Assad has talked about reforms, but nothing much has taken hold, it seems. What could he do?
The problem Assad has now is twofold: He’s in a dictator’s dilemma. He’s doubling down with his security solution--or tripling down or quadrupling down--because he believes that works. The problem now is that even if he launches true reforms that would democratize the country and lead to a democratic transition, it would undermine the very people in the security services and the army on which he’s relying to keep order because they would lose power and influence. So, he’s in a real jam. The other reason he’s in a real jam is he didn’t reform effectively for eleven years, and he has instead tried to shoot his way out, which continues to this day. No one believes him when he talks about reform. And why would they? Whatever process he could launch probably would not attract the kind of mass appeal necessary to get him out of this crisis politically.
Most of the opposition’s would-be leaders are overseas right now. Do they have any coordinated view of what kind of deal Assad would accept in exchange for quitting?
Most of those who are in exile coordinate with those on the ground in Syria. So, there is some overlap between the exiles and the domestic opposition. They’re trying to close ranks and come up with a plan for a post-Assad Syria. That’s hard work. That’s what they’re working on at the moment. The United States and Turkey, which hosted a number of conferences, and the Arab countries, will become involved in this process as people try to look toward a Syria without Assad.
"Abdullah can very clearly see that Assad is relying upon Iran more and more, in addition to his normal alliance, in terms of support for Hezbollah [in Lebanon]. The Saudis are determined to roll back Iranian influence."
The Turkish foreign minister had two days of talks with Assad last week. What is the Turkish analysis of the situation?
I was just in Turkey, and the Turkish analysis is basically this: They don’t see Assad making the changes to not only save his regime but also to stabilize his situation. On the other hand, they also recognize that the opposition still needs to do a lot of work. That’s one reason they’re allowing these conferences to be hosted in Turkey. But, in the end, Turkey seems unwilling to do two things that could be effective. One is the use of military force, as they did in 1998, which was very successful in getting Hafez al-Assad to expel Abdullah Öcalan [a leader of the Turkish PKK]. The Turks threatened to invade Syria because Damascus had hosted Öcalan. When the Turks threatened to invade, Assad expelled him. [That] allowed for the warming of Turkish- Syrian ties.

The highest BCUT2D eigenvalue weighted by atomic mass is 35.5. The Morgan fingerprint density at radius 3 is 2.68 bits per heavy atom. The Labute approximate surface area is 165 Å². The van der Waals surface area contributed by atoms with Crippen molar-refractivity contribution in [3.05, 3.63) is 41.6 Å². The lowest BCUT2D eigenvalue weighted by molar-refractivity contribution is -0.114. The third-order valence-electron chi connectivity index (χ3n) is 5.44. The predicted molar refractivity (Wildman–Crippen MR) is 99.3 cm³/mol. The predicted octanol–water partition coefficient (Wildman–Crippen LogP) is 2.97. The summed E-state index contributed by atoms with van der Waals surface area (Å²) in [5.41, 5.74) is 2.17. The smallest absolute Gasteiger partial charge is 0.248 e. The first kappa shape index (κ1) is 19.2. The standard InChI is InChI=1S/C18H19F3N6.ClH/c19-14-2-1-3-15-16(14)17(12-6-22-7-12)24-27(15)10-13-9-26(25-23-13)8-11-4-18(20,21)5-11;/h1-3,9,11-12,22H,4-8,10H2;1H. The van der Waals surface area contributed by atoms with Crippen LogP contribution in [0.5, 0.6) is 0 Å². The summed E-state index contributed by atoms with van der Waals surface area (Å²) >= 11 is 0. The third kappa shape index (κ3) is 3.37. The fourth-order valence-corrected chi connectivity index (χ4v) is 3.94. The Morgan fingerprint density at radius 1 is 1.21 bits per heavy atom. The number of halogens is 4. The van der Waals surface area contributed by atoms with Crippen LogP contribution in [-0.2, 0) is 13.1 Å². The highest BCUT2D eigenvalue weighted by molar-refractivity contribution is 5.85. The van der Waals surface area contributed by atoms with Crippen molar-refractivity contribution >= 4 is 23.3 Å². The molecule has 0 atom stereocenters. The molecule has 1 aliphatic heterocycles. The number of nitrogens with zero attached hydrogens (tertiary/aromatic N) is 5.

The second thing is that they seem unwilling to leverage their soft power with Syria concerning trade and economy, I think because of the truck traffic that crosses Syria on the way to the Gulf. The problem is that if the Turks come out hard against Assad, Syria could close off those avenues, and that will cost the members of the AKP [Turkey’s ruling party] one of its major areas of support, from the industries that rely on the trucking traffic.
Is there also a strategic element bothering the Saudis? How would you describe Iran’s influence in Syria? Many believe the Saudis are angry because they fear the Iranians are gaining in influence.
The Iranians have played an instrumental role in the crackdown, technically, in terms of advice and Internet technology, to track those on Facebook and Twitter. But also, Abdullah can very clearly see that Assad is relying upon Iran more and more, in addition to his normal alliance, in terms of support for Hezbollah [in Lebanon]. The Saudis very much see the region in these terms, and they’re determined to roll back Iranian influence. They saw [Assad] as moving too far in the Iranian direction.
That plays out in Lebanon as well.
We’ll have to watch that very closely, because as this gets worse, Assad could try and stoke the coals of tension with Israel or inside of Lebanon.
If Hillary Clinton asked you for advice right now, would you tell her to continue using rhetoric but do nothing more concrete?
Concerted multilateral pressure works with Syria, but you need something to back it up. That comes in the area of the sanctions on the Syrian oil as well as intermediate steps to stop the purchase of Syrian crude. Oil accounts for about 28 to 33 percent of Syrian exports. The revenues directly accrue to the state. Targeting these exports--96 percent of them are purchased in Europe--will cripple the regime. It will cause it to borrow more money from the bourgeoisie. It will cause it to run down its reserves by borrowing from the central bank. But, unlike in the case of Saddam Hussein’s Iraq, where the lions’ share of revenue came from oil production, it will not have as large of a ripple effect on society. So, this is something that is doable. On August 2 the Senate introduced a bill that will be debated as soon as the recess ends that deals with Syrian energy. A lot of our leverage will come from there in the coming month.